Lessons from the Frontline

02 September 2015

If you’re thinking about expanding into Australia, the best place to start is to talk to Kiwis who have been there, done that - and have the scars to prove it. 

This article was authored by ANZ Bank New Zealand Limited.


We have obtained some insights from Kiwi businesses who have suceeded in Australia, and what it takes to win across the ditch.

1.   Aussies play hard. Really hard

As Kiwis, we admire and look to emulate the competitive nature of Australian sports teams. They’re always tough competitors and they never give up – and it’s the same in the business arena. Yet many New Zealand businesses fail to anticipate that, and underestimate just how aggressive and competitive the Australian market can be. Succeeding in Australia is a lot about having the right attitude. You need to be resilient, because you will get a few knocks along the way. You need a great deal of emotional and intellectual rigour, and you need to be well prepared. But Aussies also respect fighters – and if you’re resilient enough you will succeed.

2.  Success in New Zealand means little in Australia

Aussies don’t generally think much about New Zealand. We’re like a little brother or sister that they don’t take too seriously. So having built a successful business here doesn’t automatically give you credibility in the Australian market – unless you also have a proven record in other, larger markets like the US or UK. To prove your chops, you’ll need to show you can perform consistently in Australia.

3. Be distinctive

If you’re trying to expand into the Australian market, you need to be stand out. Piggybacking on New Zealand’s clean and green branding is not enough – in the Australian market that space is already claimed by Tasmania. You need to establish your own position in the market and demonstrate that you are useful and relevant in your own right. Make sure you have a distinctive and well thought out proposition, and show your customers exactly what you can do for them.

4.  It takes time to crack the gumnut

The length of time it can take to get established in Australia is often a major source of frustration. For example, getting meetings with decision-makers is often much harder than in New Zealand. It’s a bigger, less intimate market, and Australian organisations often have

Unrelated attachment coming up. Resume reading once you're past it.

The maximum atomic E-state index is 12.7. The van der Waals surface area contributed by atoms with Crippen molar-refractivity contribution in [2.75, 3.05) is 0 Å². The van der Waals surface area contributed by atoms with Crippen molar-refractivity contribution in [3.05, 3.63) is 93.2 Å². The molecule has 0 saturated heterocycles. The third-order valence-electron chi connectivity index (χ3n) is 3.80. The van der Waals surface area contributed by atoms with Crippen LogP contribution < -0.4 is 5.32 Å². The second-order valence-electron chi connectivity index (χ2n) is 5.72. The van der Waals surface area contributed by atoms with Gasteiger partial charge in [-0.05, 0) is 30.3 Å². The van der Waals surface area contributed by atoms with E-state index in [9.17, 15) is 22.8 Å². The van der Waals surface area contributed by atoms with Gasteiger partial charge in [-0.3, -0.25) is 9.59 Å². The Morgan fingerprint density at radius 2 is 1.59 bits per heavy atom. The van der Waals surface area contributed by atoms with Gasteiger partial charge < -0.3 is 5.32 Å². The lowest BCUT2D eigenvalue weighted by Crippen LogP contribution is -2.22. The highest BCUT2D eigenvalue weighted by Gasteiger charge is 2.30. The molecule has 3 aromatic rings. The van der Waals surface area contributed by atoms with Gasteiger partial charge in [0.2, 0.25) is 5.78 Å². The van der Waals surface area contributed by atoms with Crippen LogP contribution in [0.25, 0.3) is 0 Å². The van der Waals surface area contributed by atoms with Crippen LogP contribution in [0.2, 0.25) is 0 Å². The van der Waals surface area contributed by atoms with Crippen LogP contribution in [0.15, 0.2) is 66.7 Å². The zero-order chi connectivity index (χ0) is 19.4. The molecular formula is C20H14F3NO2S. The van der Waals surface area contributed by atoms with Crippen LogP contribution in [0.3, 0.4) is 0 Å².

many more layers of hierarchy to work through. With both Federal and State requirements to meet, compliance can be costly and more time- consuming than in New Zealand. The Australian business environment is also a relatively litigious one, and competitors are typically not shy

about using a range of means to make it more difficult and drive up costs for new entrants. Factor these considerations into your planning, and be patient.

5.  It’s not a single market

Australian states are quite different from each other in many ways. They have their own regulatory and legislative requirements. Cultural nuances differ – in Victoria for example, you need to follow an AFL team (or at least be able to talk about the game). Each state also has its own often fierce brand loyalties and Australians can be quite parochial. Having access to local networks and resources that help you understand and manage those diferences is crucial.

6.  It’s all about relationships

In Australia, building relationships is vital. Your most senior people have a key role to play and they will need to take the lead. But you also need to establish good relationships at mid-management, technical and ‘shop- floor’ levels. Too many New Zealand businesses make the mistake of trying to establish those relationships from a distance. Be prepared to spend signifcant amounts of time on the ground, face to face.

7. Stay true to your core values

Even though you’re operating in a different country, don’t lose sight of the values and culture that drove your success in New Zealand. More importantly, take the time to incorporate your Australian staff into that culture. Don’t allow different cultures or attitudes to develop which can damage your business by creating the potential for inconsistencies in customer service or business processes.

8.  Ensure your New Zealand business is strong

Expanding into Australia takes time, effort and money – but don’t take your eye off your operation at home. You’ll need your New Zealand business to fund your entry costs into Australia and provide a solid base for your expansion strategy. It will also need to be strong enough to function without CEO and senior management attention for extended periods. Another tip – keep your debt management in New Zealand, and ensure money spent in Australia doesn’t impact any bank covenants you may have in New Zealand.

9. Don’t try to do it all yourself

Don’t assume that what works in New Zealand will work in Australia. Make good use of consultants who know the local environment and who have local connections (although you’ll need to be prepared to pay for them). There are also many formal and informal networks that exist to help New Zealand businesses in Australia which you should take advantage of.